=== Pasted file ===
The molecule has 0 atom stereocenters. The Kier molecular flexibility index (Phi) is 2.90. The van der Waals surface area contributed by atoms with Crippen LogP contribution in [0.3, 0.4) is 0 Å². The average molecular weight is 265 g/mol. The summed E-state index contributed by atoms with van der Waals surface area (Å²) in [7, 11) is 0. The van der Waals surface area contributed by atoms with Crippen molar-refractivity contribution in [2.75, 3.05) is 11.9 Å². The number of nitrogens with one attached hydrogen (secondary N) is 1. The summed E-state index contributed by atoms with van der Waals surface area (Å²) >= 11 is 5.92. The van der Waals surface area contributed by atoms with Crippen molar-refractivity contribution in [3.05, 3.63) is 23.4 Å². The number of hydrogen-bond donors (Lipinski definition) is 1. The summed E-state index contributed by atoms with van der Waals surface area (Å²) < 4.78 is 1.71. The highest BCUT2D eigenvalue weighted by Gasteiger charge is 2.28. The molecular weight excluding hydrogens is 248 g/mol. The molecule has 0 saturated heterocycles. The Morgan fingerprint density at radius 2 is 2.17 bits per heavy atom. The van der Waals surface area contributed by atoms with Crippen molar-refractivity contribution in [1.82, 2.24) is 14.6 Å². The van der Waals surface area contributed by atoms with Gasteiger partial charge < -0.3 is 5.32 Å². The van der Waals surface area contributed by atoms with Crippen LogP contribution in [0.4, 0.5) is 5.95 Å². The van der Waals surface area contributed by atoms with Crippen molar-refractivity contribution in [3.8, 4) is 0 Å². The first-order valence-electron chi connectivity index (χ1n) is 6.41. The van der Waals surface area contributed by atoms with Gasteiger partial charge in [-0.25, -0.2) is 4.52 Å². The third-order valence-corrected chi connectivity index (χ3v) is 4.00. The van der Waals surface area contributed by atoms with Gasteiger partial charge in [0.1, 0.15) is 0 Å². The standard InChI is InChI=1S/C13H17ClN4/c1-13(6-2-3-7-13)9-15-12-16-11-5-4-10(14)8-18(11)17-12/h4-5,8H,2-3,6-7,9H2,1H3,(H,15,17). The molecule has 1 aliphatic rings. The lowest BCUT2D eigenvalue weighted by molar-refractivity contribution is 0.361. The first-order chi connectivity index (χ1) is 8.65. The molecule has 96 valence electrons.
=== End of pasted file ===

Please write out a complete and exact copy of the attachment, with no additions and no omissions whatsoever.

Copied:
The molecule has 0 atom stereocenters. The Kier molecular flexibility index (Phi) is 2.90. The van der Waals surface area contributed by atoms with Crippen LogP contribution in [0.3, 0.4) is 0 Å². The average molecular weight is 265 g/mol. The summed E-state index contributed by atoms with van der Waals surface area (Å²) in [7, 11) is 0. The van der Waals surface area contributed by atoms with Crippen molar-refractivity contribution in [2.75, 3.05) is 11.9 Å². The number of nitrogens with one attached hydrogen (secondary N) is 1. The summed E-state index contributed by atoms with van der Waals surface area (Å²) >= 11 is 5.92. The van der Waals surface area contributed by atoms with Crippen molar-refractivity contribution in [3.05, 3.63) is 23.4 Å². The number of hydrogen-bond donors (Lipinski definition) is 1. The summed E-state index contributed by atoms with van der Waals surface area (Å²) < 4.78 is 1.71. The highest BCUT2D eigenvalue weighted by Gasteiger charge is 2.28. The molecular weight excluding hydrogens is 248 g/mol. The molecule has 0 saturated heterocycles. The Morgan fingerprint density at radius 2 is 2.17 bits per heavy atom. The van der Waals surface area contributed by atoms with Crippen molar-refractivity contribution in [1.82, 2.24) is 14.6 Å². The van der Waals surface area contributed by atoms with Gasteiger partial charge < -0.3 is 5.32 Å². The van der Waals surface area contributed by atoms with Crippen LogP contribution in [0.4, 0.5) is 5.95 Å². The van der Waals surface area contributed by atoms with Crippen molar-refractivity contribution in [3.8, 4) is 0 Å². The first-order valence-electron chi connectivity index (χ1n) is 6.41. The van der Waals surface area contributed by atoms with Gasteiger partial charge in [-0.25, -0.2) is 4.52 Å². The third-order valence-corrected chi connectivity index (χ3v) is 4.00. The van der Waals surface area contributed by atoms with Gasteiger partial charge in [0.1, 0.15) is 0 Å². The standard InChI is InChI=1S/C13H17ClN4/c1-13(6-2-3-7-13)9-15-12-16-11-5-4-10(14)8-18(11)17-12/h4-5,8H,2-3,6-7,9H2,1H3,(H,15,17). The molecule has 1 aliphatic rings. The lowest BCUT2D eigenvalue weighted by molar-refractivity contribution is 0.361. The first-order chi connectivity index (χ1) is 8.65. The molecule has 96 valence electrons.